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The new normal: what it takes to be a crazy fool

04 Oct 2018
Tempo director Carrie Rae Cunningham uncovers the basic motivations for artistic endeavour. It’s not what you’re thinking.

I like to pretend that I’m related to Merce Cunningham.  He’s one of the pioneers of 20th century Modern Dance (capital M, capital D). One of my favourite quotes about dance is by him.   

He simply said “You have to love dancing to stick to it."

I recall coming across his words of wisdom as a student in the 90s.   I was a young and very optimistic dancer, quite new to the dance world having only started taking proper classes at uni.  I was seeking some kind of assurance that I had made the right decision to pursue dance as a career, and this quote spoke to me on many levels.

Yes, you do have to love dancing to stick to the full-on, often brutal physical regime, to the long process of choreographic revision, to the endless rehearsals, to the constant demand of taking class in pursuit of physical perfection and to the boredom of production week.

Increasingly, dance became that asshole boyfriend who didn’t have a job, was always borrowing money, never brought me flowers, ignored me in front of his friends and blatantly ogled more attractive and talented dancers.

Throughout my dance training, more of Merce’s quote began to surface:

“It gives you nothing back, no manuscripts to store away, no paintings to show on walls and maybe hang in museums, no poems to be printed and sold, nothing but that single fleeting moment when you feel alive.”

Carrie Rae Cunningham. Director, Tempo Dance Festival.

Do I dance to feel alive?  Is that what the student loan and permanent knee injury was all about?  Dancing started to sound more like an abusive, dysfunctional relationship that I had unwittingly entered into.

Perhaps the quote should have been “You have to be a crazy fool to stick with it.”

Increasingly, dance became that asshole boyfriend who didn’t have a job, was always borrowing money, never brought me flowers, ignored me in front of his friends and blatantly ogled more attractive and talented dancers. But those very few times – those ‘fleeting moments’ - when he unexpectedly put his arm around me or held the door open for me, I melted in that gooey rush of love and ‘feeling alive.’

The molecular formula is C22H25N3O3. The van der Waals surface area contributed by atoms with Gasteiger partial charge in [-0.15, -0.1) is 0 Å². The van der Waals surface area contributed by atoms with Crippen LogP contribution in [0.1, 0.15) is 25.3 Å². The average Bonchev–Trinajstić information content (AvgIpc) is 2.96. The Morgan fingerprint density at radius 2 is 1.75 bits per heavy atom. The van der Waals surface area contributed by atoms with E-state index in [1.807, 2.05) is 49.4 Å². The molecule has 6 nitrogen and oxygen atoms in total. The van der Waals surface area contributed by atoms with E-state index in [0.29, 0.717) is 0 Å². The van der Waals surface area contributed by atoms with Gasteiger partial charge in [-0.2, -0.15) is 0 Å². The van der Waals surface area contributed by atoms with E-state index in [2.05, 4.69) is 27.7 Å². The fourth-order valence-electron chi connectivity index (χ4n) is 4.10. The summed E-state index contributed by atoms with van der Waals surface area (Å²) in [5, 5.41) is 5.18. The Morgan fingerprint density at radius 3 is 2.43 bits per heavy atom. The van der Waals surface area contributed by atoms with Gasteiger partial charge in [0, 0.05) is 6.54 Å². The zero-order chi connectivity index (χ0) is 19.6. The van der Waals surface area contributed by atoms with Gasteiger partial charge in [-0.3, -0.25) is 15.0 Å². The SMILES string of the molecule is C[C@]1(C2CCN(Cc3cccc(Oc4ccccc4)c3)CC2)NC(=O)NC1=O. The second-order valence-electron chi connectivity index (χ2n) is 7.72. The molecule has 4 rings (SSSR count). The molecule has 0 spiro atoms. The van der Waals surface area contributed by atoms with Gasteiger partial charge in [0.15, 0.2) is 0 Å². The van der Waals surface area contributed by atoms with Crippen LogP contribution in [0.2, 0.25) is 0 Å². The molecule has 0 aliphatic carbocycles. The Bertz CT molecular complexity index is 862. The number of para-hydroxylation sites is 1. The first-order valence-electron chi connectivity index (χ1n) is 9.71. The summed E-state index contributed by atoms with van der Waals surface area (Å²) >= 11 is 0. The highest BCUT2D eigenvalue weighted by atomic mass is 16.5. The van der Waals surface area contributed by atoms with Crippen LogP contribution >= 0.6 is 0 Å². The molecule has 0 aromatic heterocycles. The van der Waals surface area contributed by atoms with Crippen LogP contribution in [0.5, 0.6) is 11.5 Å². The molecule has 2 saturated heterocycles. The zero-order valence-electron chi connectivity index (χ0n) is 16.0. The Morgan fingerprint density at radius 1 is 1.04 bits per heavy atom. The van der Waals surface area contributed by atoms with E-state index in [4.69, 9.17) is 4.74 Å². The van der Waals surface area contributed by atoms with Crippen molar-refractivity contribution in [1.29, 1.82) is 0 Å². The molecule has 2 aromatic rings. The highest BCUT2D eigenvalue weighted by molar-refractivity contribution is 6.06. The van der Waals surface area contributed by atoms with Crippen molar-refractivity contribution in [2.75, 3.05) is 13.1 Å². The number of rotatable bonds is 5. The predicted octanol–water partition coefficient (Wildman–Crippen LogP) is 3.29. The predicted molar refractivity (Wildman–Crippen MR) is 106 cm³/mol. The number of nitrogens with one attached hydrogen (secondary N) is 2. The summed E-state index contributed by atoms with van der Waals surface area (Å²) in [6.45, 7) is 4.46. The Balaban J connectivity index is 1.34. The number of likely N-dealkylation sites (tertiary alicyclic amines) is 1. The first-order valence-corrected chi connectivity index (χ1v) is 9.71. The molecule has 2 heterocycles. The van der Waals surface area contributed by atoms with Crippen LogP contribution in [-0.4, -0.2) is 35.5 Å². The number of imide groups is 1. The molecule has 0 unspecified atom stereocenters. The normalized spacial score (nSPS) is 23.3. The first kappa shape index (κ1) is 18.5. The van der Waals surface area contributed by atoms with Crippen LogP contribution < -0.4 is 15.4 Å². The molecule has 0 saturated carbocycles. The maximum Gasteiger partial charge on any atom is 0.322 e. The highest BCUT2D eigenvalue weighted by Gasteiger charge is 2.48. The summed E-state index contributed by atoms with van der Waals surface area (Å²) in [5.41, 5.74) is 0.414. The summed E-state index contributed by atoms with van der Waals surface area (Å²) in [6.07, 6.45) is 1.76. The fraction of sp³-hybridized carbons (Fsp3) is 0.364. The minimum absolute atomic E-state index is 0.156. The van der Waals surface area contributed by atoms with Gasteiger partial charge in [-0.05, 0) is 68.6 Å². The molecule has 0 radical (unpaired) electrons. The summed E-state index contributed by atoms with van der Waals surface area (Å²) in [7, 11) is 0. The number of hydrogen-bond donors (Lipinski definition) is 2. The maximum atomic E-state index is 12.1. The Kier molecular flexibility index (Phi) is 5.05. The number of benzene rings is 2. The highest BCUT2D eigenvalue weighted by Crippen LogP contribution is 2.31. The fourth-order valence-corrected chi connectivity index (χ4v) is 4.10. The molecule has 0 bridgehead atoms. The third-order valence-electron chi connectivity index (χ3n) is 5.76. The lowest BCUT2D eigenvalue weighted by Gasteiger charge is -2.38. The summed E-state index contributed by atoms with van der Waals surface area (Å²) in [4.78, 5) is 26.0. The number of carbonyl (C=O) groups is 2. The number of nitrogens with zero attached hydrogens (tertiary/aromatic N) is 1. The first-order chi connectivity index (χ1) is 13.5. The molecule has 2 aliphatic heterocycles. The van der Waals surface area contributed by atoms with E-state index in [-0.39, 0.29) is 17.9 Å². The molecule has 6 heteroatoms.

Still, I began to wonder if feeling alive was really why Merce danced.  Or even if that was why I danced.  I could just as easily feel alive by reading a great book, having a good belly laugh with friends or eating a particularly spicy batch of hot wings.  

I’ve come to understand that while I loved to dance, feeling alive was not really why I did it.  And it’s not what drives me to continue to work in the dance sector today (in a mostly non-dancing role, I might add).

So, what is it? To answer that, we need to change our perspective a bit.

A few years ago I attended conference for festival managers in Budapest.  There were people from all over the world working closely with a crew of top-shelf festival directors.  

One of our mentors was a woman named Rania Elias, a director from the Yabous Cultural Centre in occupied Palestine.  Her organisation has been delivering arts programmes across all disciplines since 1996, and the Jerusalem Festival is the main activity of this organisation.  She told us about her festival and about all the arts events her group puts on.

She also told of how - with surprising frequency - they get closed down by random appearances of the military police. They have been minutes away from starting a classical concert attended by 500 people, only to be shut down right there and then. They have invited internationally renowned artists to perform, who have then been denied at the border. Even childrens’ workshops get shut down. Rania and members of her organisation have even been arrested - more than once - for doing nothing more than organising a public showing of paintings by local students.

Eventually - she told us - she has grown accustomed to this. Things take a long time to organise and now she anticipates that an event will be shut down, and always puts a Plan B in place.  Sometimes it’s even Plan C, D or E. But she and her colleagues persevere. They continue to hold events, workshops, exhibitions and invite international guests to perform in Palestine.

So in asking myself why I continue, I turn to Rania. Why?

She said “We do these events, this festival and this work to feel normal.”

Rania’s circumstances are very different to mine, here in New Zealand, for obvious reasons. Sure, we don’t get closed down, arrested, or drummed out of town. We have other challenges. But still, the show must go on, and there’s no shortage of forces conspiring against us.

And so instead of feeling alive (which sounds increasingly desperate, when you think about it), maybe we do all this because we just want to feel normal. After all, isn’t it normal to feel alive?

Carrie Rae Cunningham is the director of the Tempo Dance Festival, running October 4 - 14 in Auckland.